Is there a better phrase to describe modern government than “a seedy circus which is perpetually in debt?” It is perfect. Government is exhausted. It, like Whipsnade’s circus, is out of resources, ideas and solutions. Government has painted itself into a fiscal and financial corner from which there is no escape. As a result of its profligacy, government is no longer able to sustain itself. That is the real reason for the Fed’s quantitative easing program(s). Taxes and traditional government bond sales no longer provide enough money to run the monster. QE, more properly described as counterfeiting, is a euphemism to disguise the insolvency of the government. Without the Federal Reserve, government would have to pare down dramatically. Government is now a facade, with guns. It has failed miserably at governance and shifted its focus to survival.
US consumer confidence is soaring. That's great - there is a problem: the two year drop real US wages has never been lower.
The conventional wisdom is that oil should decline in nominal price as global demand weakens along with the global economy. In the hot-money-seeks-a-new-home scenario outlined above, demand could decline on the margins but speculative inflows - demand for oil contracts by speculators - push prices higher, potentially a lot higher in a geopolitical crisis. The central banks that are creating all the "free money" that is available to large speculators fulminate against oil speculators, as if all the free money is only supposed to go to "approved" speculations in equities and bonds. Unfortunately for the central bankers, they only create the money, they don't control what the financiers who get the free money do with it. Gasoline is expensive at the pump, but by one measure oil is cheap and poised to go higher and despite the endless MSM hype about U.S. energy independence and U.S. exporting energy abroad, the U.S. still imports over 3 billion barrels of crude oil every year and when oil becomes expensive: the economy sinks into recession.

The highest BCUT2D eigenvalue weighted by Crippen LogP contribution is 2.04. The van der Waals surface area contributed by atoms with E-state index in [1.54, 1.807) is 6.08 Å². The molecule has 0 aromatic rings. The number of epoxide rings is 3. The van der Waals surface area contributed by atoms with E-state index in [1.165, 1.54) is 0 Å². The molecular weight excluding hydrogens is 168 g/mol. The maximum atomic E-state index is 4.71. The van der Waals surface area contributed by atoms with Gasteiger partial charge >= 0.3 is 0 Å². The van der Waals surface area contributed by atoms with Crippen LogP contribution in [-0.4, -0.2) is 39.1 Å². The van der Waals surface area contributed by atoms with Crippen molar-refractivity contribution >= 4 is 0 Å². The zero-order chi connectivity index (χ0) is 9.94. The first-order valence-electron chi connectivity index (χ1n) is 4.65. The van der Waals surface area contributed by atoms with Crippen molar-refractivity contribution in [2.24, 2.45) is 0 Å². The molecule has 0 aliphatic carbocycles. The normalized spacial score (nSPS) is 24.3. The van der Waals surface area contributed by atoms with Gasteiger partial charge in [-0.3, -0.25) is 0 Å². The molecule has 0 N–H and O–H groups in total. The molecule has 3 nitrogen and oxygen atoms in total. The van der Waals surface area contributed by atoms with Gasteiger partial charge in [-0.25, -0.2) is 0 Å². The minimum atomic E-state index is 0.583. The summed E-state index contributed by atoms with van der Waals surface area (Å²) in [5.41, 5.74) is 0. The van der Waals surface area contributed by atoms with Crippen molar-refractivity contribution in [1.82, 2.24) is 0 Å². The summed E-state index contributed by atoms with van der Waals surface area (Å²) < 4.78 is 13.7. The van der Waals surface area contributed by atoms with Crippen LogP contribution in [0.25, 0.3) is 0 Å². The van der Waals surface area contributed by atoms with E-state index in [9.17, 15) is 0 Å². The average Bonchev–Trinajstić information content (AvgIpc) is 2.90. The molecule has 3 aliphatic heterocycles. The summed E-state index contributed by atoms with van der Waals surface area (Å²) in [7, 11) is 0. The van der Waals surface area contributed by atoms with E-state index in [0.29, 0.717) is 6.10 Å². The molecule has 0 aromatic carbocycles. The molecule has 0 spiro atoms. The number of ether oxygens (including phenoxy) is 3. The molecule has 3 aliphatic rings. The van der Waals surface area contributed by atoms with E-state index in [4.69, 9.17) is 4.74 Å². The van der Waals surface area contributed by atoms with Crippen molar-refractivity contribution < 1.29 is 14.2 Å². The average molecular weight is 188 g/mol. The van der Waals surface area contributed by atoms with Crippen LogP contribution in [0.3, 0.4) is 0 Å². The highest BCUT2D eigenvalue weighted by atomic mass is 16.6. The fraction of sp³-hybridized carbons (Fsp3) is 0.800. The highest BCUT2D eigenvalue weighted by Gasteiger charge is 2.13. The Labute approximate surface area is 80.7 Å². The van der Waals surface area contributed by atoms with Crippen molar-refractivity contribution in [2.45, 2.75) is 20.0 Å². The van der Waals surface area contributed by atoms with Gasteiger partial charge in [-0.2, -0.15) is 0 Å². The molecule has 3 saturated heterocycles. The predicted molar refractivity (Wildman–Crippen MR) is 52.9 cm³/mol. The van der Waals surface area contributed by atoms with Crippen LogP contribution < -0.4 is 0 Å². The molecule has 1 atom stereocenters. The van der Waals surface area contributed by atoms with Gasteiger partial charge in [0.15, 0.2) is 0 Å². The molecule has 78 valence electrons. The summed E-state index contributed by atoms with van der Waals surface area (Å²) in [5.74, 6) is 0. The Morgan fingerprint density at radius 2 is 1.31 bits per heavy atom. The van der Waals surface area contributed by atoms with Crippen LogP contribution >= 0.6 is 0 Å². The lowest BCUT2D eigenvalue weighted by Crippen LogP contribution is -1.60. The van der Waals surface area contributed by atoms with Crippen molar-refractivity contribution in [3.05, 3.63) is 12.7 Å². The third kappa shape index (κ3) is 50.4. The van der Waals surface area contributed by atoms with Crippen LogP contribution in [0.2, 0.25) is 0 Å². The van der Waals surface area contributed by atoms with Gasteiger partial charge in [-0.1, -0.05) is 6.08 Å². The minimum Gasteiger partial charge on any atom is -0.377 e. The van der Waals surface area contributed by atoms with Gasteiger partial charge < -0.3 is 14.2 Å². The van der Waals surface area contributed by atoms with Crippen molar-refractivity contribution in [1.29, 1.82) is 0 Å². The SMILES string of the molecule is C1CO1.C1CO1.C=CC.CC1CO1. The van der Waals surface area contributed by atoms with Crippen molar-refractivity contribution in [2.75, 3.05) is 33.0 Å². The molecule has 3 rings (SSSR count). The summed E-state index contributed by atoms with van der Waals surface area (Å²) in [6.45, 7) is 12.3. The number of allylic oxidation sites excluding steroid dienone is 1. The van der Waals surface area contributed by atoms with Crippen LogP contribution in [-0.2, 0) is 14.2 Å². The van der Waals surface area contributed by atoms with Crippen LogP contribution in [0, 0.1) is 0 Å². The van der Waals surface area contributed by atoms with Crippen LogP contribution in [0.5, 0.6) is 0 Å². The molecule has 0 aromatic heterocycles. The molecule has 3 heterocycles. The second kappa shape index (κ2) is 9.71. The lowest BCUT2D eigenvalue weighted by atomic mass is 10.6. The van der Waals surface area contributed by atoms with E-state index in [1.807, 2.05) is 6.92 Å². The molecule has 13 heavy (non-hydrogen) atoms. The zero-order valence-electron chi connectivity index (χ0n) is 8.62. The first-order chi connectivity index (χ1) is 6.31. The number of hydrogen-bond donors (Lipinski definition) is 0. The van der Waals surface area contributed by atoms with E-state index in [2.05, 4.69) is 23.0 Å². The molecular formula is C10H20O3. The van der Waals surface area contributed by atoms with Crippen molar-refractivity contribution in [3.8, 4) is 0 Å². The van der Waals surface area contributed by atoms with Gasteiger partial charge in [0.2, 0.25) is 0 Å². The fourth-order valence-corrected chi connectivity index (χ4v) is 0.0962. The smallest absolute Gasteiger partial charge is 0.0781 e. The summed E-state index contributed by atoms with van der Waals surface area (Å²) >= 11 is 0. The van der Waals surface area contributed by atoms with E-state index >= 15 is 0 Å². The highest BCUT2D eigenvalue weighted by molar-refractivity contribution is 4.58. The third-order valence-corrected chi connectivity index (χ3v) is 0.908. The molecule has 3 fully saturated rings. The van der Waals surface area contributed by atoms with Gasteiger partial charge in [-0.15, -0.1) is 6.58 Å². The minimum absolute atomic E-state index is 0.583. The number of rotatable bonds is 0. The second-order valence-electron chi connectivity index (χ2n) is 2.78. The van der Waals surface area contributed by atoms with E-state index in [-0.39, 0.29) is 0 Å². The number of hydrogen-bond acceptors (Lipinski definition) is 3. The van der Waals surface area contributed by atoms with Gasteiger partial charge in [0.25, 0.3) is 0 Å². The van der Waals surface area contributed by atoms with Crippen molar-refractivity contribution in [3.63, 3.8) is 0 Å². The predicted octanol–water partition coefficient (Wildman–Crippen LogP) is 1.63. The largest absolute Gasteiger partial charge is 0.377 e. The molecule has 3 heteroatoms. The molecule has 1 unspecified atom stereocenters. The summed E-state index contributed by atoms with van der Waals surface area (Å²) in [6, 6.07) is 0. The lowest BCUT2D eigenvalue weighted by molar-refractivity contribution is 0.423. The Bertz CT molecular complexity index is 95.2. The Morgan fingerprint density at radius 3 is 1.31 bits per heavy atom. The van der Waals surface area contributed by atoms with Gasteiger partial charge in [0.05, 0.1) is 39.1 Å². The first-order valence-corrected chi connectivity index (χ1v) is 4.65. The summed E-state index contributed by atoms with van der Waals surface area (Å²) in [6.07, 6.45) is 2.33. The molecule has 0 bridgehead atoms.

- ‘Cov-lite’ loans soar in dash for yield (FT)
- Cambodian police clash with thousands of garment workers, 23 hurt (Reuters)
- Obama Accepting Sequestration as Deficit Shrinks (BBG)
- Having done nothing to restore confidence in a fragmented market, the SEC turns back to main street fraud (WSJ)
- Europe's austerity-to-growth shift largely semantic (Reuters)